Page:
Oiled, waxed, painted, varnished or stained, interior doors come in as many types and styles as you can imagine. From basic to ornate, modern to antique, the one thing that they all share in common is that they all have to deal with the comings and goings, knocks, scuffs, scrapes, and impacts of daily life. So, how do you look after, renovate or restore internal doors?
Knowing about the various types of wood finishes, and their pros and cons, can be hugely beneficial when thinking about cleaning, restoring or renovating any interior door. Protecting and maintaining internal wooden doors will keep them looking great for longer.
Types of Internal Doors
Interior doors are usually categorised by several factors, including their wood type, i.e., hardwood or softwood, their construction, solid wood, engineered, or veneered, and whether they are original, reclaimed, or new. All of these factors need to be taken into consideration when finishing or re-finishing any wooden door.
Why you need to know the door type?
When choosing a wood finish for a wooden door, it is important to know what type of construction it is. Some types of door finish may be ideal for solid wood doors but may not be suitable for some types of veneered doors.
Types of door finishes
Let’s explore the various finishes and talk about the pro’s and con’s of each.
Interior door oils
These are by far one of the most popular ways of treating either bare wood, untreated or recently stripped internal doors.
Bare wood or recently stripped doors can be treated with a wide range of interior wood oils. These range from the more traditional oils such as Danish Oil and Linseed Oil to the newer types of Hard Wax Oils.
Traditional oils tend to require more coats and more regular maintenance, whereas Hard Wax Oils offer a more durable, longer lasting finish with just two thin coats. This is because Hardwax oils are made from a blend of oils, waxes and resins that provide a more durable finish.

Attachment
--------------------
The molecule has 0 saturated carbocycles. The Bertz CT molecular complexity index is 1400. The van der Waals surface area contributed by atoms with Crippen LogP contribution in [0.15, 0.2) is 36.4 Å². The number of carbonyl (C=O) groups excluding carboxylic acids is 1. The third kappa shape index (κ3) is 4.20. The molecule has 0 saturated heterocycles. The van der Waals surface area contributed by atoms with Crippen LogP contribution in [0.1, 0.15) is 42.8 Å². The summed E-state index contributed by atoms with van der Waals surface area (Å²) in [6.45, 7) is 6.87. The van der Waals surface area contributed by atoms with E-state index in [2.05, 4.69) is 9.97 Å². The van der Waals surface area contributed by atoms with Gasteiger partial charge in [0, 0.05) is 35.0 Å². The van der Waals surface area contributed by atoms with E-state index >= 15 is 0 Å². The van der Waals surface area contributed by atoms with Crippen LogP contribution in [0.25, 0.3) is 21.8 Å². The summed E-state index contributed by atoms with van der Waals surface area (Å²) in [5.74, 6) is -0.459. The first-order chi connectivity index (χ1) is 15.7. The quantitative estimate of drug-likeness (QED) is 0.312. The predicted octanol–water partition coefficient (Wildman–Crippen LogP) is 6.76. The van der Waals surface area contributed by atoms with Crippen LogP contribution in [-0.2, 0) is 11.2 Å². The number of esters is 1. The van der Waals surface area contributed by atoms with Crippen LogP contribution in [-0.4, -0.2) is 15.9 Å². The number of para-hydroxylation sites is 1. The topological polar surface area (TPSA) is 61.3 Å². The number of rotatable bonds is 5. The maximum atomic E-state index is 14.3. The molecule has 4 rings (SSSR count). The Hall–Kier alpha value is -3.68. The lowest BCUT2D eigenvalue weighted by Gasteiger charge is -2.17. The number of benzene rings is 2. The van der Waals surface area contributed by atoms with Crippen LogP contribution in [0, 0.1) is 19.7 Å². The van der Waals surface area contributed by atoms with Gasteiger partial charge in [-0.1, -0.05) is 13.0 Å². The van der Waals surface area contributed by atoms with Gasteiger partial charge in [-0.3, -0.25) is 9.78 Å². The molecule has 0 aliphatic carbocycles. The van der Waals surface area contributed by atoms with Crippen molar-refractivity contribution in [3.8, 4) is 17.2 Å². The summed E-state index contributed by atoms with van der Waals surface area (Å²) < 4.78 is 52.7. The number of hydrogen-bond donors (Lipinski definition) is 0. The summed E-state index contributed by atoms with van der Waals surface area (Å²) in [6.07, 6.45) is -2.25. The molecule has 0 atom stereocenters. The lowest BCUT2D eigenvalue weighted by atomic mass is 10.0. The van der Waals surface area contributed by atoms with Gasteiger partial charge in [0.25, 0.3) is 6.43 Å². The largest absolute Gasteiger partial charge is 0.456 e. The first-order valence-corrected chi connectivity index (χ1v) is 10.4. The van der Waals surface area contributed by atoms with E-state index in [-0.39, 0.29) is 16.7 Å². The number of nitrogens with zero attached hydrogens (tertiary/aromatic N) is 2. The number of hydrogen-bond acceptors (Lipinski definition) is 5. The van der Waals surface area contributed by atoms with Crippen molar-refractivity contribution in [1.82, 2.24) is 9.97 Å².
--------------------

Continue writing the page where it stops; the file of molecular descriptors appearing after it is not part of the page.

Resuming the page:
Another consideration is how the oil will affect the appearance of the door. Most wood oils will slightly darken the wood to give it an almost damp like appearance. They will also enhance the natural colour and character of the wood grain. Although this is great for most doors, It can draw out the natural yellow / orange character of doors made from pine, which is not to everyone’s taste.
The good news is that there are Door Oils that have been specifically designed to counteract the darkening and colour enhancement that you may get with a standard, clear oil. Find out all you need to know about door oils here.
Varnish for interior wooden doors
Unlike the old, toffee apple looking varnishes of old, modern varnishes are much clearer, user and environmentally safer.
Many varnishes are now water-based rather than solvent-based meaning that they don’t leave a lingering solvent smell for days or weeks. Modern water-based varnishes are also extremely tough, durable and easy to apply making them ideal for internal doors and door frames. Find out all you need to know about varnishes for interior doors here.
Wood waxes for internal doors
Wood waxes have been used to nourish and protect doors for centuries. Clear waxes are great for retaining the untreated look of wooden doors and they also provide a unique, waxy feel to the wood. Coloured waxes are great at staining the wood to give it an aged or period feel, or even just to help a door blend in with the décor of a room.